If achieving universal broadband access and adoption is the primary objective, the FCC should carefully consider the impact new regulations would have on the future expansion of network infrastructure. Allowing business model flexibility – both by allowing ‘managed’ services and keeping the wireless space unfettered – is key to encouraging the investment needed to connect every American with the benefits of high-speed Internet.
Former FCC Chairmen Michael Powell, Reed Hunt, and Kevin Martin recently sat down for an interview with CSPAN to discuss telecom policy and the government’s role in promoting innovation and investment while protecting consumers. Check out the video.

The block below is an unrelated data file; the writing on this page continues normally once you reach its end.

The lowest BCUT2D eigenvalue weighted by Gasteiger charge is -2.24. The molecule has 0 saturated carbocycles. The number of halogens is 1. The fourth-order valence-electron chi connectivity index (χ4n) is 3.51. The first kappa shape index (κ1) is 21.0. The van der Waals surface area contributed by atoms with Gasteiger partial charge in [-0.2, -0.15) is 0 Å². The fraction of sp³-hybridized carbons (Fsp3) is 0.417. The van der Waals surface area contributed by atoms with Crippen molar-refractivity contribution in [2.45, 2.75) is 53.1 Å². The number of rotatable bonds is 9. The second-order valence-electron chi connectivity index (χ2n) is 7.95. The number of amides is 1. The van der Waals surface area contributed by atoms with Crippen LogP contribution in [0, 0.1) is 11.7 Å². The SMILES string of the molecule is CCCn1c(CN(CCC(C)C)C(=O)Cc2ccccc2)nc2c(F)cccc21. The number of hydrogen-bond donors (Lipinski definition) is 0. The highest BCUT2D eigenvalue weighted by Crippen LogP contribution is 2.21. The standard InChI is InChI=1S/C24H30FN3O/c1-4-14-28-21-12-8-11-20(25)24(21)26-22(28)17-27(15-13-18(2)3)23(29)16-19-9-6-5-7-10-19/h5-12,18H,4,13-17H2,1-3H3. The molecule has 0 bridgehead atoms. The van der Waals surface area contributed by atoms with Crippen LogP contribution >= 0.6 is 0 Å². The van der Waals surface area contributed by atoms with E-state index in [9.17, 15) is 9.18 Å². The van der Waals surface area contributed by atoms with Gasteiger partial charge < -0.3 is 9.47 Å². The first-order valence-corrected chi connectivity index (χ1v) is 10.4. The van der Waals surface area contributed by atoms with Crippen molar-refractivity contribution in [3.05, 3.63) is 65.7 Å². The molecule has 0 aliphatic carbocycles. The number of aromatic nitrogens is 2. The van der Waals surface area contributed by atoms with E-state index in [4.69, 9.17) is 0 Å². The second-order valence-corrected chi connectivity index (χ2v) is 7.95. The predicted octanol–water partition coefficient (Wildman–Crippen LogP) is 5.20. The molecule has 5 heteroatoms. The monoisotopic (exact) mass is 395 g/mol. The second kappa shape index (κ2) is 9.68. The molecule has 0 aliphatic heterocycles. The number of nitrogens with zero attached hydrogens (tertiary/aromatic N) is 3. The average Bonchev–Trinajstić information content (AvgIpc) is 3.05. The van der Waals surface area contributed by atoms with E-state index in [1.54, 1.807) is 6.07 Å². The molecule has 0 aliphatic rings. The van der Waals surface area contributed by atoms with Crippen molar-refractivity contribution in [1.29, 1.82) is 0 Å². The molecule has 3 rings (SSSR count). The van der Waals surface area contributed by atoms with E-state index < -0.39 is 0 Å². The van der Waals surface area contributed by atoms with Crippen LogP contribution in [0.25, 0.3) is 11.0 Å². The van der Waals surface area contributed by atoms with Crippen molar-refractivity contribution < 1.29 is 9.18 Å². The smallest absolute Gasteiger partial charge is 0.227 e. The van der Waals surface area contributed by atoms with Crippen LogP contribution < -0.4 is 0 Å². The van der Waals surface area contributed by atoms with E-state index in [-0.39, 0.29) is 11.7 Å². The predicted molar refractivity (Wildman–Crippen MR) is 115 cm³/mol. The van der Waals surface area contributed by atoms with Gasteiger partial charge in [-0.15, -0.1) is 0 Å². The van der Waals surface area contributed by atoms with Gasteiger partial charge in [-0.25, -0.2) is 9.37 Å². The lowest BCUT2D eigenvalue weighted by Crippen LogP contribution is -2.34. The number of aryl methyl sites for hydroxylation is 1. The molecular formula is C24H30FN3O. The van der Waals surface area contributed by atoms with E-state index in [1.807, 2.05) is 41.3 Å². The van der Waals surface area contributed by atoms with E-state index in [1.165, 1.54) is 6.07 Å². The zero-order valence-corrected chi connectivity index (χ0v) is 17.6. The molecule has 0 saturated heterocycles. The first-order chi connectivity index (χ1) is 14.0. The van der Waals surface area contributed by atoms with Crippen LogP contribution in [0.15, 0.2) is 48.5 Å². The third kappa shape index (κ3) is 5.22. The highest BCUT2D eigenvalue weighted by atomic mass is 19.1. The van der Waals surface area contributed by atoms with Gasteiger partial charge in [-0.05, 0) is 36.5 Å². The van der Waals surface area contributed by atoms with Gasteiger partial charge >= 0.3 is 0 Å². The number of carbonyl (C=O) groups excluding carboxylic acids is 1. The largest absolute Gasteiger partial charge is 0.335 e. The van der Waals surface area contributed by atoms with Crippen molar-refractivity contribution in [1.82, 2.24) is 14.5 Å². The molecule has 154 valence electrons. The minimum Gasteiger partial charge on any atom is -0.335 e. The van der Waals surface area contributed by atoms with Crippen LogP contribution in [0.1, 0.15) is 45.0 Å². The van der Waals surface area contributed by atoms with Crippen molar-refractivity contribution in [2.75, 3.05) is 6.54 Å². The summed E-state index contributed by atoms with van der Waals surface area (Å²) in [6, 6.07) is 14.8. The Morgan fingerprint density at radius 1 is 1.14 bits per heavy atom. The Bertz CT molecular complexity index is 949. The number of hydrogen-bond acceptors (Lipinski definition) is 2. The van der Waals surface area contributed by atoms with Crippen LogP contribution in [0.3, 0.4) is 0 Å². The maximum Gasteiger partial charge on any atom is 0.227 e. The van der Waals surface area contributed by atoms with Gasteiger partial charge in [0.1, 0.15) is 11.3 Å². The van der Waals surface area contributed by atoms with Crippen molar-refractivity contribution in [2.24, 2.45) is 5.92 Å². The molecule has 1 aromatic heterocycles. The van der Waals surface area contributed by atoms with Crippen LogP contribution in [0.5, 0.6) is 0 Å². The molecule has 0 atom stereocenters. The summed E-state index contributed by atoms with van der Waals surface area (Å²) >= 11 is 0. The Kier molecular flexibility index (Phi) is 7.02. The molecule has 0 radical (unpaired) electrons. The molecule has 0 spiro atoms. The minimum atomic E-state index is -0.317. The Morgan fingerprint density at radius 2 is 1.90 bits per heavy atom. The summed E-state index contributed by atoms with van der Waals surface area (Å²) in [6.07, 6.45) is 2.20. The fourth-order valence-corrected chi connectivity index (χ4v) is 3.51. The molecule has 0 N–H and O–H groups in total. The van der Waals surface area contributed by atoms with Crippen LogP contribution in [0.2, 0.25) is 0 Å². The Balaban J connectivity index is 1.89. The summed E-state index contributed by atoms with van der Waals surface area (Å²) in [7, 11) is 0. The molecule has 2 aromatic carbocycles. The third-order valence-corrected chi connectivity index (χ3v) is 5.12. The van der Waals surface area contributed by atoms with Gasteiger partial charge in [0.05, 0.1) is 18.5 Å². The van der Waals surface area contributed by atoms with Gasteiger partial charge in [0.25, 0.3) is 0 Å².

At The Hill, Sara Jerome highlights a particular moment:
Powell said Genachowski should make his net-neutrality stance clear.
“We need to see you; we need to see you go out there and invest yourself and make clear to all the players what are your bottom lines and what are the kind things you’ll accept and not accept and really help drive this crazy plane and get it landed,” he said. “I don’t think you can hope it gets resolved on its own.”
At the National Press Club in Washington D.C. today, the National Hispanic Caucus of State Legislators (NHCSL) released its first whitepaper. Titled “Expanding Opportunities in the Hispanic Community: Solutions for Increased Broadband Access,” it offers advice on closing the digital divide and warns that current regulatory issues and debates could threaten the important goals put forward in the FCC’s National Broadband Plan.
From the whitepaper: